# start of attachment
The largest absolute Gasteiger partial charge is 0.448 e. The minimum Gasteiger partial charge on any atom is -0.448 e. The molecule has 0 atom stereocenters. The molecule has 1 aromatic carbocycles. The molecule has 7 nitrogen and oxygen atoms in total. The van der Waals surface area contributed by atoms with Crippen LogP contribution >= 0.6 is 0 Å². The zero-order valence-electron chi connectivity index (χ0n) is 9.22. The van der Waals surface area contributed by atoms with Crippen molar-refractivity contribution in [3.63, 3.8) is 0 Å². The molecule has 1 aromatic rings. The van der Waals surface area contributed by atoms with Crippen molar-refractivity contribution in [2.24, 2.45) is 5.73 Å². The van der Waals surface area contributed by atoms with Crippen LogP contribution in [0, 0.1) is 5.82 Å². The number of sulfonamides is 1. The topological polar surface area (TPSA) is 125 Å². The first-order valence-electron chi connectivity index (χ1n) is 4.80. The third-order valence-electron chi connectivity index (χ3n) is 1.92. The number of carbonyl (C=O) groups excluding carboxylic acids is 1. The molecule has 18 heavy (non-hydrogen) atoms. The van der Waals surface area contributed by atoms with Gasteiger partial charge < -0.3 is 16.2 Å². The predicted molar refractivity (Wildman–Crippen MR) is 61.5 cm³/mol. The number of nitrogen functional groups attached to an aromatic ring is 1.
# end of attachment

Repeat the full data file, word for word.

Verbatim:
The largest absolute Gasteiger partial charge is 0.448 e. The minimum Gasteiger partial charge on any atom is -0.448 e. The molecule has 0 atom stereocenters. The molecule has 1 aromatic carbocycles. The molecule has 7 nitrogen and oxygen atoms in total. The van der Waals surface area contributed by atoms with Crippen LogP contribution >= 0.6 is 0 Å². The zero-order valence-electron chi connectivity index (χ0n) is 9.22. The van der Waals surface area contributed by atoms with Crippen molar-refractivity contribution in [3.63, 3.8) is 0 Å². The molecule has 1 aromatic rings. The van der Waals surface area contributed by atoms with Crippen molar-refractivity contribution in [2.24, 2.45) is 5.73 Å². The van der Waals surface area contributed by atoms with Crippen LogP contribution in [0, 0.1) is 5.82 Å². The number of sulfonamides is 1. The topological polar surface area (TPSA) is 125 Å². The first-order valence-electron chi connectivity index (χ1n) is 4.80. The third-order valence-electron chi connectivity index (χ3n) is 1.92. The number of carbonyl (C=O) groups excluding carboxylic acids is 1. The molecule has 18 heavy (non-hydrogen) atoms. The van der Waals surface area contributed by atoms with Gasteiger partial charge < -0.3 is 16.2 Å². The predicted molar refractivity (Wildman–Crippen MR) is 61.5 cm³/mol. The number of nitrogen functional groups attached to an aromatic ring is 1.